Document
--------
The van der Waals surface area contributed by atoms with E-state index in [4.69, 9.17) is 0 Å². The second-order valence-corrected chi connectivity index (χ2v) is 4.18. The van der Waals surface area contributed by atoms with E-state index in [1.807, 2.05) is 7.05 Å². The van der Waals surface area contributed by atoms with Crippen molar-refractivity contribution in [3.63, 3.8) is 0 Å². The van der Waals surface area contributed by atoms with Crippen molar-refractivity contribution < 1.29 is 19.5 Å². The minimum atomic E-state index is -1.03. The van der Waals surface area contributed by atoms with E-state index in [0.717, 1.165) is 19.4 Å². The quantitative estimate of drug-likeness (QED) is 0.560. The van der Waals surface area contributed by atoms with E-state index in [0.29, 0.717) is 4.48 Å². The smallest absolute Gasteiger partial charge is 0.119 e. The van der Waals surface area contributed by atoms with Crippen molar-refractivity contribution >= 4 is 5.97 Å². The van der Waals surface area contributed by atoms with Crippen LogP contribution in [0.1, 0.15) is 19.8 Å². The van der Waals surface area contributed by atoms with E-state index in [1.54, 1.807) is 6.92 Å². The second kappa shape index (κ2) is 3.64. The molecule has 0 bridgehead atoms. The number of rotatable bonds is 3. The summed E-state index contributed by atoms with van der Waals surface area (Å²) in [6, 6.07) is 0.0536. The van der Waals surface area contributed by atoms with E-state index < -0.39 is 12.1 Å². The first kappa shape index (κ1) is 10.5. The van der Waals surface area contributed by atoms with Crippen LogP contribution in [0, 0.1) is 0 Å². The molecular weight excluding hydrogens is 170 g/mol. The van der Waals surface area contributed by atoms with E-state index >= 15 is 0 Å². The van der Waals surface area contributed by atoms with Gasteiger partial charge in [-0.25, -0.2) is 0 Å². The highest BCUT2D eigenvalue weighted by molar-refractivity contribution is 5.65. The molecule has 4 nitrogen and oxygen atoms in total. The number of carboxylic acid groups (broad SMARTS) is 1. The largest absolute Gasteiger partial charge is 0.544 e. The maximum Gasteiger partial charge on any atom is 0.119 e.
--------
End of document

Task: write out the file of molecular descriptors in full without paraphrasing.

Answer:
The van der Waals surface area contributed by atoms with E-state index in [4.69, 9.17) is 0 Å². The second-order valence-corrected chi connectivity index (χ2v) is 4.18. The van der Waals surface area contributed by atoms with E-state index in [1.807, 2.05) is 7.05 Å². The van der Waals surface area contributed by atoms with Crippen molar-refractivity contribution in [3.63, 3.8) is 0 Å². The van der Waals surface area contributed by atoms with Crippen molar-refractivity contribution < 1.29 is 19.5 Å². The minimum atomic E-state index is -1.03. The van der Waals surface area contributed by atoms with E-state index in [0.717, 1.165) is 19.4 Å². The quantitative estimate of drug-likeness (QED) is 0.560. The van der Waals surface area contributed by atoms with E-state index in [0.29, 0.717) is 4.48 Å². The smallest absolute Gasteiger partial charge is 0.119 e. The van der Waals surface area contributed by atoms with Crippen molar-refractivity contribution >= 4 is 5.97 Å². The van der Waals surface area contributed by atoms with Crippen LogP contribution in [0.1, 0.15) is 19.8 Å². The van der Waals surface area contributed by atoms with E-state index in [1.54, 1.807) is 6.92 Å². The second kappa shape index (κ2) is 3.64. The molecule has 0 bridgehead atoms. The number of rotatable bonds is 3. The summed E-state index contributed by atoms with van der Waals surface area (Å²) in [6, 6.07) is 0.0536. The van der Waals surface area contributed by atoms with E-state index < -0.39 is 12.1 Å². The first kappa shape index (κ1) is 10.5. The van der Waals surface area contributed by atoms with Crippen LogP contribution in [0, 0.1) is 0 Å². The molecular weight excluding hydrogens is 170 g/mol. The van der Waals surface area contributed by atoms with E-state index >= 15 is 0 Å². The van der Waals surface area contributed by atoms with Gasteiger partial charge in [-0.25, -0.2) is 0 Å². The highest BCUT2D eigenvalue weighted by molar-refractivity contribution is 5.65. The molecule has 4 nitrogen and oxygen atoms in total. The number of carboxylic acid groups (broad SMARTS) is 1. The largest absolute Gasteiger partial charge is 0.544 e. The maximum Gasteiger partial charge on any atom is 0.119 e.